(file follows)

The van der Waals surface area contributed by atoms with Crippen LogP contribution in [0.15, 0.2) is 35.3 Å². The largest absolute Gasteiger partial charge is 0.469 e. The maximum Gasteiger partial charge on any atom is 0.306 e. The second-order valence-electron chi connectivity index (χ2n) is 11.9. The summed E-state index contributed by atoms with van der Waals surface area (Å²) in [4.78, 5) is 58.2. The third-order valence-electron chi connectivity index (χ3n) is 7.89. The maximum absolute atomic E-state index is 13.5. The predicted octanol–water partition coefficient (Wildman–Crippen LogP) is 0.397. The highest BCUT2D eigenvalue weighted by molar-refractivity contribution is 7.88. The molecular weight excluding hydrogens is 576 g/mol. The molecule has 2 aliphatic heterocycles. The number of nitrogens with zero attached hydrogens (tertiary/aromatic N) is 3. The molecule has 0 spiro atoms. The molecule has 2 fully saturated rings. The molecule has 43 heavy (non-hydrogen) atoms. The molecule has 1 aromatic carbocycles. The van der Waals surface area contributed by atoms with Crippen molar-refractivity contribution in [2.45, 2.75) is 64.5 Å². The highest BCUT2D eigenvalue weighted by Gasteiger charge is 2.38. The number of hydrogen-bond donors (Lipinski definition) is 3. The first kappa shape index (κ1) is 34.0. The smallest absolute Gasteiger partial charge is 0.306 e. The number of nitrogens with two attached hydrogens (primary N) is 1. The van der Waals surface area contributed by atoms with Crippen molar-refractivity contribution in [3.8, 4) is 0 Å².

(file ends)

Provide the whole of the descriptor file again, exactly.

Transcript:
The van der Waals surface area contributed by atoms with Crippen LogP contribution in [0.15, 0.2) is 35.3 Å². The largest absolute Gasteiger partial charge is 0.469 e. The maximum Gasteiger partial charge on any atom is 0.306 e. The second-order valence-electron chi connectivity index (χ2n) is 11.9. The summed E-state index contributed by atoms with van der Waals surface area (Å²) in [4.78, 5) is 58.2. The third-order valence-electron chi connectivity index (χ3n) is 7.89. The maximum absolute atomic E-state index is 13.5. The predicted octanol–water partition coefficient (Wildman–Crippen LogP) is 0.397. The highest BCUT2D eigenvalue weighted by molar-refractivity contribution is 7.88. The molecular weight excluding hydrogens is 576 g/mol. The molecule has 2 aliphatic heterocycles. The number of nitrogens with zero attached hydrogens (tertiary/aromatic N) is 3. The molecule has 0 spiro atoms. The molecule has 2 fully saturated rings. The molecule has 43 heavy (non-hydrogen) atoms. The molecule has 1 aromatic carbocycles. The van der Waals surface area contributed by atoms with Crippen molar-refractivity contribution in [2.45, 2.75) is 64.5 Å². The highest BCUT2D eigenvalue weighted by Gasteiger charge is 2.38. The number of hydrogen-bond donors (Lipinski definition) is 3. The first kappa shape index (κ1) is 34.0. The smallest absolute Gasteiger partial charge is 0.306 e. The number of nitrogens with two attached hydrogens (primary N) is 1. The van der Waals surface area contributed by atoms with Crippen molar-refractivity contribution in [3.8, 4) is 0 Å².